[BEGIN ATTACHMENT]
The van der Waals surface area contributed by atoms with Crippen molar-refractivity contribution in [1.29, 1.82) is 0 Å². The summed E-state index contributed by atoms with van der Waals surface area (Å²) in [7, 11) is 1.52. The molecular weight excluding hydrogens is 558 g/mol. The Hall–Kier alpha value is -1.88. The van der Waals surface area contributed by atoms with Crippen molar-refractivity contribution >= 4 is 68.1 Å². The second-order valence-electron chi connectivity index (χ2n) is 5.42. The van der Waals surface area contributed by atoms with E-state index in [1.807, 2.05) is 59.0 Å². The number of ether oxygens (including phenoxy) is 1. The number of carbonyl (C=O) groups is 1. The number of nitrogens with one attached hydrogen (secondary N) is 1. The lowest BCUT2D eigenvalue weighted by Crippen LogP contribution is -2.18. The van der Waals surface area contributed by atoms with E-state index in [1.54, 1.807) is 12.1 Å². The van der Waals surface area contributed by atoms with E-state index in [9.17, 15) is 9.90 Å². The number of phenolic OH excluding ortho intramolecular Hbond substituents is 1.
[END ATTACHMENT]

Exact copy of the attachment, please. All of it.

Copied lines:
The van der Waals surface area contributed by atoms with Crippen molar-refractivity contribution in [1.29, 1.82) is 0 Å². The summed E-state index contributed by atoms with van der Waals surface area (Å²) in [7, 11) is 1.52. The molecular weight excluding hydrogens is 558 g/mol. The Hall–Kier alpha value is -1.88. The van der Waals surface area contributed by atoms with Crippen molar-refractivity contribution >= 4 is 68.1 Å². The second-order valence-electron chi connectivity index (χ2n) is 5.42. The van der Waals surface area contributed by atoms with E-state index in [1.807, 2.05) is 59.0 Å². The number of ether oxygens (including phenoxy) is 1. The number of carbonyl (C=O) groups is 1. The number of nitrogens with one attached hydrogen (secondary N) is 1. The lowest BCUT2D eigenvalue weighted by Crippen LogP contribution is -2.18. The van der Waals surface area contributed by atoms with E-state index in [1.54, 1.807) is 12.1 Å². The van der Waals surface area contributed by atoms with E-state index in [9.17, 15) is 9.90 Å². The number of phenolic OH excluding ortho intramolecular Hbond substituents is 1.